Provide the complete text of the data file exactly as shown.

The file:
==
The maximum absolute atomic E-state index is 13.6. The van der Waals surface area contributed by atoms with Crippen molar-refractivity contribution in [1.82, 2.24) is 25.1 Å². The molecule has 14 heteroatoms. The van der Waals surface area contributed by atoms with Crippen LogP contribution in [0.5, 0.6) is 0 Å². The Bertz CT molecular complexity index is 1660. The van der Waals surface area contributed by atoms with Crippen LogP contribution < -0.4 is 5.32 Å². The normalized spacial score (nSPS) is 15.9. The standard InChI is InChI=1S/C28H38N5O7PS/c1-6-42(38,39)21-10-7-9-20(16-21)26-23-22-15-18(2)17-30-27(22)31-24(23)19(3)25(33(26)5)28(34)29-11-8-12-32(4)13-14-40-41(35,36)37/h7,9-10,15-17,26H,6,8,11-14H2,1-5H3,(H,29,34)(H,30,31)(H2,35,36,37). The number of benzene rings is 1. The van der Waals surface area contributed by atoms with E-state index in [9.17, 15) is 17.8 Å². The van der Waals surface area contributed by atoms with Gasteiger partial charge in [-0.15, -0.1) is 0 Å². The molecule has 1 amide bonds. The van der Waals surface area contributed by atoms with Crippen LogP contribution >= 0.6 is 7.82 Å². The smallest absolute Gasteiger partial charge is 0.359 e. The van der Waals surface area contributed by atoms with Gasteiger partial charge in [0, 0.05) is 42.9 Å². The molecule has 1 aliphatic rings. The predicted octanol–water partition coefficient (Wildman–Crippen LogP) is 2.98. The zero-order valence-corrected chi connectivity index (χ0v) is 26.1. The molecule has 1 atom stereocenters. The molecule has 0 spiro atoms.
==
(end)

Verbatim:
The maximum absolute atomic E-state index is 13.6. The van der Waals surface area contributed by atoms with Crippen molar-refractivity contribution in [1.82, 2.24) is 25.1 Å². The molecule has 14 heteroatoms. The van der Waals surface area contributed by atoms with Crippen LogP contribution in [0.5, 0.6) is 0 Å². The Bertz CT molecular complexity index is 1660. The van der Waals surface area contributed by atoms with Crippen LogP contribution < -0.4 is 5.32 Å². The normalized spacial score (nSPS) is 15.9. The standard InChI is InChI=1S/C28H38N5O7PS/c1-6-42(38,39)21-10-7-9-20(16-21)26-23-22-15-18(2)17-30-27(22)31-24(23)19(3)25(33(26)5)28(34)29-11-8-12-32(4)13-14-40-41(35,36)37/h7,9-10,15-17,26H,6,8,11-14H2,1-5H3,(H,29,34)(H,30,31)(H2,35,36,37). The number of benzene rings is 1. The van der Waals surface area contributed by atoms with E-state index in [9.17, 15) is 17.8 Å². The van der Waals surface area contributed by atoms with Gasteiger partial charge in [-0.15, -0.1) is 0 Å². The molecule has 1 amide bonds. The van der Waals surface area contributed by atoms with Crippen LogP contribution >= 0.6 is 7.82 Å². The smallest absolute Gasteiger partial charge is 0.359 e. The van der Waals surface area contributed by atoms with Gasteiger partial charge in [0, 0.05) is 42.9 Å². The molecule has 1 aliphatic rings. The predicted octanol–water partition coefficient (Wildman–Crippen LogP) is 2.98. The zero-order valence-corrected chi connectivity index (χ0v) is 26.1. The molecule has 1 atom stereocenters. The molecule has 0 spiro atoms.